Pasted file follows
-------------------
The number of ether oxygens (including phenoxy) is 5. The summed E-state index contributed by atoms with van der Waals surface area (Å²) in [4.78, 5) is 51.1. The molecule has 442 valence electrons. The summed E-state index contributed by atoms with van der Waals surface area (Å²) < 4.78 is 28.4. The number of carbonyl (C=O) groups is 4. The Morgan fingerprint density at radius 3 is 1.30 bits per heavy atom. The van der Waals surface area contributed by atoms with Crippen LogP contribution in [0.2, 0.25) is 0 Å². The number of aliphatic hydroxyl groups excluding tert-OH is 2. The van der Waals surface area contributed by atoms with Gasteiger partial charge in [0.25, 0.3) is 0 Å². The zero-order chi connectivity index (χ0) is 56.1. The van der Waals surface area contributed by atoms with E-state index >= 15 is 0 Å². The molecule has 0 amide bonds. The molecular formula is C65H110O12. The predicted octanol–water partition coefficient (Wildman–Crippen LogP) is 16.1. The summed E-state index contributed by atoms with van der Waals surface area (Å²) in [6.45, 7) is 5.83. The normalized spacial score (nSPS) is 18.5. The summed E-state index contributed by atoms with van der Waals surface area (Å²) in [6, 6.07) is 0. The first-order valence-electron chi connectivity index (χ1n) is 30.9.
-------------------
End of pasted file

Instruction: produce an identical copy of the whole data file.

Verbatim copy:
The number of ether oxygens (including phenoxy) is 5. The summed E-state index contributed by atoms with van der Waals surface area (Å²) in [4.78, 5) is 51.1. The molecule has 442 valence electrons. The summed E-state index contributed by atoms with van der Waals surface area (Å²) < 4.78 is 28.4. The number of carbonyl (C=O) groups is 4. The Morgan fingerprint density at radius 3 is 1.30 bits per heavy atom. The van der Waals surface area contributed by atoms with Crippen LogP contribution in [0.2, 0.25) is 0 Å². The number of aliphatic hydroxyl groups excluding tert-OH is 2. The van der Waals surface area contributed by atoms with Gasteiger partial charge in [0.25, 0.3) is 0 Å². The zero-order chi connectivity index (χ0) is 56.1. The van der Waals surface area contributed by atoms with E-state index >= 15 is 0 Å². The molecule has 0 amide bonds. The molecular formula is C65H110O12. The predicted octanol–water partition coefficient (Wildman–Crippen LogP) is 16.1. The summed E-state index contributed by atoms with van der Waals surface area (Å²) in [6.45, 7) is 5.83. The normalized spacial score (nSPS) is 18.5. The summed E-state index contributed by atoms with van der Waals surface area (Å²) in [6, 6.07) is 0. The first-order valence-electron chi connectivity index (χ1n) is 30.9.